Both my parents are gone. I have one grandmother left, which clearly disobeys the rules of sequential parent life expectancy. But that’s what I’ve got. And two much older sisters, who each play dual roles as sibling and parent to me. And to my benefit, they can switch roles on command, as easily as Clark Kent to Superman and back again.

In my youth, I was not excited about their parental roles. It felt like having two extra moms to reprimand me for bad decisions. But I loved having sisters, “live-in friends”, to spend time with- playing games, doing art projects and listening to music that was beyond my years. In our adult lives, we don’t make time to do those things anymore.

flowerOne day, while visiting my grandmother at her nursing home, I decided to wheel her out of her wing and into the craft room. I found a bunch of fake flowers, Styrofoam and a small basket and began creating a floral arrangement for her room. I think I needed it more than she did. My grandmother has had dementia for at least eight years- she’s 96 so it’s to be expected. She’s trapped in a mind that can’t make sense of things and a body that won’t let her sing and dance as she used to. She doesn’t know who we are but something in her recognizes that she should. Our visits are just me talking to her or showing her magazines. Sometimes we play- “what’s in my purse?” because this is especially amusing to her. After a while, I started planting things just to see her reaction. “How did this banana get in here?” “Is anyone missing a toothbrush?” She used to talk and ask questions but for the last year, she has been pretty silent. This craft room was going to make our one-sided conversations a lot easier to bear.

The next time, I brought some of my own materials to make collages. My oldest sister joined me and we sat and cut and glued for an hour and a half. The time flew by and at the end, we each had a gift to hang on my grandmother’s wall. Another week, my middle sister joined me and we colored pictures and made paper chains to attach to the door. She cut strips and I glued. My grandmother watched as we laughed and worked.

Today, my oldest sister planned to meet me at the nursing home. Before leaving my house, I looked around but couldn’t find a craft project idea that two people could do without causing a big mess. And the fallback of paper and crayons didn’t interest me. I guess we could just sit and talk, but these crafts had become a thing, a great thing. If only I had something else to quiet our minds…like Legos. And then I remembered, for my birthday, I got a set of Nanoblocks which are like mini Legos. This set came in a pack specifically designed to create a replica of the Taj Majal. I had been meaning to make it for months but it just never got done. I threw the Taj Majal in my purse and headed to the nursing home.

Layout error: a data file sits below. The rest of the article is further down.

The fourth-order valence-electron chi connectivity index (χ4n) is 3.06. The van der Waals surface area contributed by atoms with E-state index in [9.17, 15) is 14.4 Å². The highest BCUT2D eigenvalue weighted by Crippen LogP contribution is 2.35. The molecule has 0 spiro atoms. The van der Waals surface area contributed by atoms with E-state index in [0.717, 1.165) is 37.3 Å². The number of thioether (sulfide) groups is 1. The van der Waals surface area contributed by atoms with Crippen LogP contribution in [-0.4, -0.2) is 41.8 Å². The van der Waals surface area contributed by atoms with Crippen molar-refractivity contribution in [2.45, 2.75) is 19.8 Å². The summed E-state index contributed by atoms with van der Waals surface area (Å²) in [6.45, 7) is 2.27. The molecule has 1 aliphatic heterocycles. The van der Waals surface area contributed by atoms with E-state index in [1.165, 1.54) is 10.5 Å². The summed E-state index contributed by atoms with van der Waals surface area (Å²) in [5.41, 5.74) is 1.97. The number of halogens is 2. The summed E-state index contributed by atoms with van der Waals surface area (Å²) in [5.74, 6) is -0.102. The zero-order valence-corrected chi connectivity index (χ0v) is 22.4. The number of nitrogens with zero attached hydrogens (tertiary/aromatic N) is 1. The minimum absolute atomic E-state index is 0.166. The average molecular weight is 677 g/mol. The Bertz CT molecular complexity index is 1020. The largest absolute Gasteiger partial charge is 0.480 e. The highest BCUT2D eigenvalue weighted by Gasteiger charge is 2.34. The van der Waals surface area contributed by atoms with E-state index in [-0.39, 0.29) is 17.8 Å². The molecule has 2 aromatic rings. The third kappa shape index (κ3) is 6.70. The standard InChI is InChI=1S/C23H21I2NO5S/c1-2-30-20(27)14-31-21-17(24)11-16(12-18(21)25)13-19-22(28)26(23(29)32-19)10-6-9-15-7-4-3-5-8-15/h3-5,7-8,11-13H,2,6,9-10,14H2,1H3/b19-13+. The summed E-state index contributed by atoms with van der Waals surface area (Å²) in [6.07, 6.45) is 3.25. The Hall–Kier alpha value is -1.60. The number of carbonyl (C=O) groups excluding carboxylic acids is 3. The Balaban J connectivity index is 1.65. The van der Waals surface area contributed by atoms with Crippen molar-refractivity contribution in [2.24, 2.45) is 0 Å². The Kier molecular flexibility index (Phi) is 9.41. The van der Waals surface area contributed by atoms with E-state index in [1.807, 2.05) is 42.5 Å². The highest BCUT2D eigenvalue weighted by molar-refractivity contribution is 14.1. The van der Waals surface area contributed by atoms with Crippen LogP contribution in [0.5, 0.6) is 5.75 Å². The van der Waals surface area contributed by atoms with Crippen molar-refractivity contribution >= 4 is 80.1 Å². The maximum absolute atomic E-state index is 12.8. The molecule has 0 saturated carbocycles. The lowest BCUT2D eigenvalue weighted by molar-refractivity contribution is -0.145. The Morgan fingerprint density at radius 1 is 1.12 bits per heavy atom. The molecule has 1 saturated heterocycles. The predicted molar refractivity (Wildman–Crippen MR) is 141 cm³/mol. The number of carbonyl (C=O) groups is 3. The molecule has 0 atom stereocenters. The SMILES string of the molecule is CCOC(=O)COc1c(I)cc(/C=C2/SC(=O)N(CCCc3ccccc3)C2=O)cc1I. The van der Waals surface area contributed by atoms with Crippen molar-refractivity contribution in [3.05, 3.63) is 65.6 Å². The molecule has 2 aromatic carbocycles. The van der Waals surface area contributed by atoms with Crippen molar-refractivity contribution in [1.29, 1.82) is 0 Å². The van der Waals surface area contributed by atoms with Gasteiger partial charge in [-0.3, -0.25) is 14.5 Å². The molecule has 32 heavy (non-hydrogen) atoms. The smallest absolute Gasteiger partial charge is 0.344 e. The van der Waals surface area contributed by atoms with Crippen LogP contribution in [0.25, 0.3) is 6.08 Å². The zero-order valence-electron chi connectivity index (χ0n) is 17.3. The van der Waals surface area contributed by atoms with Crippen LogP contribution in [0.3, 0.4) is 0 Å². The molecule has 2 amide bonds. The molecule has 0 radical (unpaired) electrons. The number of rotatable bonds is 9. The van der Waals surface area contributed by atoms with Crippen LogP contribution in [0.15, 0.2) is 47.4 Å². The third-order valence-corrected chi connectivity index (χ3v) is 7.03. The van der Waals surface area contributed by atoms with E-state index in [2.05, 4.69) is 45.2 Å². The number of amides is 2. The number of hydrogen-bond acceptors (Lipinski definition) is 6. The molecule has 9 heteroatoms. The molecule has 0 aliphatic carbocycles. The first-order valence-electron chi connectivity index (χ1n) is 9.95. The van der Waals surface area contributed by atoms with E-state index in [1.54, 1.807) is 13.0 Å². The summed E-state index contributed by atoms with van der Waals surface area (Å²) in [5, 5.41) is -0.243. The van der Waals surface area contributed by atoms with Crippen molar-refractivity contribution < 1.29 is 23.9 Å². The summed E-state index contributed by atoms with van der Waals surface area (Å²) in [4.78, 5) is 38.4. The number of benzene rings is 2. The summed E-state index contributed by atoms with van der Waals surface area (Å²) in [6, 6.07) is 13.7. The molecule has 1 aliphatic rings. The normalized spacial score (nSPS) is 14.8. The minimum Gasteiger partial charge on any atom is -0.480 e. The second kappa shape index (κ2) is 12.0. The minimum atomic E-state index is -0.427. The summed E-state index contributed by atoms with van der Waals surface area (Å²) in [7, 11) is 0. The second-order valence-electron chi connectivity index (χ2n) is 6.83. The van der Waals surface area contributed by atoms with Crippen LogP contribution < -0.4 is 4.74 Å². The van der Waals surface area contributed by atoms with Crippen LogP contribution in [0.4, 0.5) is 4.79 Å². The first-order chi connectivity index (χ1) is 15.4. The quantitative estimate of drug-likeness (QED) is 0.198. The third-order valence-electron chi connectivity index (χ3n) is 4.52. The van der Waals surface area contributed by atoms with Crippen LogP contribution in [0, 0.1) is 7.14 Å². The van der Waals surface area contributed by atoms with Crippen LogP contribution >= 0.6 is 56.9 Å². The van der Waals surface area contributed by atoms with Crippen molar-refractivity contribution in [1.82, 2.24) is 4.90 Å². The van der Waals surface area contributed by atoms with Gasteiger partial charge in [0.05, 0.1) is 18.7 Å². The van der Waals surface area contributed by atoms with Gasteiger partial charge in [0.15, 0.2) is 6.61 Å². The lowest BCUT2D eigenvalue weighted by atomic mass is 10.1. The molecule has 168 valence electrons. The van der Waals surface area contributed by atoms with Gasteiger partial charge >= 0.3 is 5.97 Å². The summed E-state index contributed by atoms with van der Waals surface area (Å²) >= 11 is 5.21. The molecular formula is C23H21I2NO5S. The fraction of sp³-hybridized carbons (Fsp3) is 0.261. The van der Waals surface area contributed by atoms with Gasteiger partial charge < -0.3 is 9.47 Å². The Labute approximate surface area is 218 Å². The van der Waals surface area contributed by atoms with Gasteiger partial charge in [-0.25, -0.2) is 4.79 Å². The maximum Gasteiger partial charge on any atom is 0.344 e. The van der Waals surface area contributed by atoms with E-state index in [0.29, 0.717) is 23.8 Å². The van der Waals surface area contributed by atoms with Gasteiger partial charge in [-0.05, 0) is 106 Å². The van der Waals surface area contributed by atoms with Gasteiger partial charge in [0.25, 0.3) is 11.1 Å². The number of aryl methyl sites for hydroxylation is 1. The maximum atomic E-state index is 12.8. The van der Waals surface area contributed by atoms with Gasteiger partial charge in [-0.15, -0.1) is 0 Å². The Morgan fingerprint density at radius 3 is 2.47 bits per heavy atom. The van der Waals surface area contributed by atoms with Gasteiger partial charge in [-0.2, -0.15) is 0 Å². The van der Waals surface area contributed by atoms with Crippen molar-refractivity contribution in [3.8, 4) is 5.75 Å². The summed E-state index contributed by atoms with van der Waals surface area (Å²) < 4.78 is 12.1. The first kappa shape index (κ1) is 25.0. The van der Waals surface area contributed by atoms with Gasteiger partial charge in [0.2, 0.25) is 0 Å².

My sister and I wheeled our grandmother into a nearby cafe area. I presented the project. We opened the bag of blocks and began. My oldest sister is the type of person who reads directions. All my life, I have relied on her to be this person. Logical, responsible, orderly, exact. I, on the other hand, was more fascinated with how the spires would be created and how the set had cylindrical blocks. I am classically the sister who is impatient and “Squirrel!”, gets easily distracted. She was the perfect partner for this project.

We figured out the first layer of the foundation together and then I just followed her lead. We troubleshot the tough areas. My grandmother watched as we counted the nubs on the pieces, fit them together and referenced the diagrams and photos on the box. I realized how easy it is to be with someone you’ve known your whole life. Here at the cafe table, constructing this replica, I felt peaceful, even amidst the chaos of tiny white squares and rectangles. We ran out of time and planned to finish our replica another day. While we were cleaning up she remarked, “that was a nice little stress relief”.

I used to dread visits to the nursing home, feeling as though my efforts were futile. But now, it’s time fueled my our creative minds. A safe haven from our busy lives. And a much needed reconnect to my sisters, my parents, my friends.